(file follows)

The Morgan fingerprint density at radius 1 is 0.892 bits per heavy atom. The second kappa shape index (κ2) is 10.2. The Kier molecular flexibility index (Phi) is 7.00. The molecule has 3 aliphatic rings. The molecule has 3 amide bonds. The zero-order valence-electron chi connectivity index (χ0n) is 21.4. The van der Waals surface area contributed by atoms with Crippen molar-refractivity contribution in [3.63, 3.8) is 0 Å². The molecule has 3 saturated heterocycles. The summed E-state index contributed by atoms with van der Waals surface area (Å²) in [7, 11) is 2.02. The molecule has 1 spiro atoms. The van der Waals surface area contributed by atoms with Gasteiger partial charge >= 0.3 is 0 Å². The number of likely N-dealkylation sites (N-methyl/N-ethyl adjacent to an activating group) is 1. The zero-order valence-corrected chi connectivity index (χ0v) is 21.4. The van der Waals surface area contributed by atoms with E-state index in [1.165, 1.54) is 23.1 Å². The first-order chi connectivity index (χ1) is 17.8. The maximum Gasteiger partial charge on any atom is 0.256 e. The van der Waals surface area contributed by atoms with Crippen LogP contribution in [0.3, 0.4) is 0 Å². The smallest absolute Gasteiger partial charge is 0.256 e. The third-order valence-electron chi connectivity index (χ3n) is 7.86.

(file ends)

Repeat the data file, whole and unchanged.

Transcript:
The Morgan fingerprint density at radius 1 is 0.892 bits per heavy atom. The second kappa shape index (κ2) is 10.2. The Kier molecular flexibility index (Phi) is 7.00. The molecule has 3 aliphatic rings. The molecule has 3 amide bonds. The zero-order valence-electron chi connectivity index (χ0n) is 21.4. The van der Waals surface area contributed by atoms with Crippen molar-refractivity contribution in [3.63, 3.8) is 0 Å². The molecule has 3 saturated heterocycles. The summed E-state index contributed by atoms with van der Waals surface area (Å²) in [7, 11) is 2.02. The molecule has 1 spiro atoms. The van der Waals surface area contributed by atoms with Gasteiger partial charge >= 0.3 is 0 Å². The number of likely N-dealkylation sites (N-methyl/N-ethyl adjacent to an activating group) is 1. The zero-order valence-corrected chi connectivity index (χ0v) is 21.4. The van der Waals surface area contributed by atoms with E-state index in [1.165, 1.54) is 23.1 Å². The first-order chi connectivity index (χ1) is 17.8. The maximum Gasteiger partial charge on any atom is 0.256 e. The van der Waals surface area contributed by atoms with Crippen LogP contribution in [0.3, 0.4) is 0 Å². The smallest absolute Gasteiger partial charge is 0.256 e. The third-order valence-electron chi connectivity index (χ3n) is 7.86.